The branch will become more of an outlet in its new home, where it will be tucked into a maze of gymnasiums, retail and residential development. And if things keep going the way they are right now for the bedraggled system, more branches suffer the same fate.
The board says it doesn't have the money in its capital budget to cover the costs of repairs to its 60 branches, and this is just one branch of several that has been considered for sale in recent months.
If it is too expensive to maintain libraries in the city, and the only way to do so is to sell off current assets, that doesn't seem like a sustainable model. The board has voted to take away vital community space that can be used for much more than just reading.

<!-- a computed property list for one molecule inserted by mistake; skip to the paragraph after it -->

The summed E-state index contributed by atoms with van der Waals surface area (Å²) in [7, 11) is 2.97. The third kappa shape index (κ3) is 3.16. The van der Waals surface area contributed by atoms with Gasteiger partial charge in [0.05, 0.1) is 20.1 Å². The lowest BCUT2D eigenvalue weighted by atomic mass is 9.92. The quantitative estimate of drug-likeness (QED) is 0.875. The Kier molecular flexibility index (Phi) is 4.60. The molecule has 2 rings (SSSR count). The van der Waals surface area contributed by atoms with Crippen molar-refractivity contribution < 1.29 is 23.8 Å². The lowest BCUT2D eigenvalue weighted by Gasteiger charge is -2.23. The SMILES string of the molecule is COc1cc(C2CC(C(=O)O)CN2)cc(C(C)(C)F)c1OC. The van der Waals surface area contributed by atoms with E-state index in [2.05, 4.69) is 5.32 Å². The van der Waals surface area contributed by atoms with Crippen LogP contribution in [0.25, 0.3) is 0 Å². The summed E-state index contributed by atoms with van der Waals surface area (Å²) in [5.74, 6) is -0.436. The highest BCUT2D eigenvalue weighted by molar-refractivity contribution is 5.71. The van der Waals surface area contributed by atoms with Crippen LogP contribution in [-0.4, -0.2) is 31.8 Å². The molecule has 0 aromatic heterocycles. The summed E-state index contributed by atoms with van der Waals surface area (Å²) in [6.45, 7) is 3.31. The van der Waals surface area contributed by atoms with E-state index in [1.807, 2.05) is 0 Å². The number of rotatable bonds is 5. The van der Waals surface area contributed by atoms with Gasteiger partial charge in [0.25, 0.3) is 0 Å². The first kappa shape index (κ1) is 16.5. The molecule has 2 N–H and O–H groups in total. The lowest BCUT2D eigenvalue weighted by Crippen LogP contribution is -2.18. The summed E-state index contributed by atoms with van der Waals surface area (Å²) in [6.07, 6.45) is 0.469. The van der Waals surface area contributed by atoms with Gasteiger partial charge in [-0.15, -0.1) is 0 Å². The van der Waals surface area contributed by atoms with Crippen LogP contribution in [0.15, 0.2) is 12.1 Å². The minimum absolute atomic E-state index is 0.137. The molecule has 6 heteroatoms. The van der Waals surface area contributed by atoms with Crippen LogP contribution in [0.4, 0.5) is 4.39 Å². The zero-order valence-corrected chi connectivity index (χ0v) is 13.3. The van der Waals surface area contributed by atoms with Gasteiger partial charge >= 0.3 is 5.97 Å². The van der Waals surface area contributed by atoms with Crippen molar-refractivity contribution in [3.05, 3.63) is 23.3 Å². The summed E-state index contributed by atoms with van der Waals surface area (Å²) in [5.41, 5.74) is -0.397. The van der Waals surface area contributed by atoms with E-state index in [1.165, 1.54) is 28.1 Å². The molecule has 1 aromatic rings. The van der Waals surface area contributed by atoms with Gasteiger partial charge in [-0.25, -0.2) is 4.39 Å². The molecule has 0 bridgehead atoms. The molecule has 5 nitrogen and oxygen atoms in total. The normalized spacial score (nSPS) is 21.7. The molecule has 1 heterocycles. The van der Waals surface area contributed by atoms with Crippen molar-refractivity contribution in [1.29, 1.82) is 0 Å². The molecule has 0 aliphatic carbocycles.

Libraries are becoming increasingly important for giving people free access to technology and resources they need to enrich their lives and find employment.
At this point, it is painfully obvious that the Brooklyn Public Library system is in over its head, and the city should step in to ensure that these public institutions remain strong centers of community support.
New York needs to make libraries a priority again, and Brooklyn needs a library board that is going to stand up to preserve the resources that its most vulnerable residents need so badly.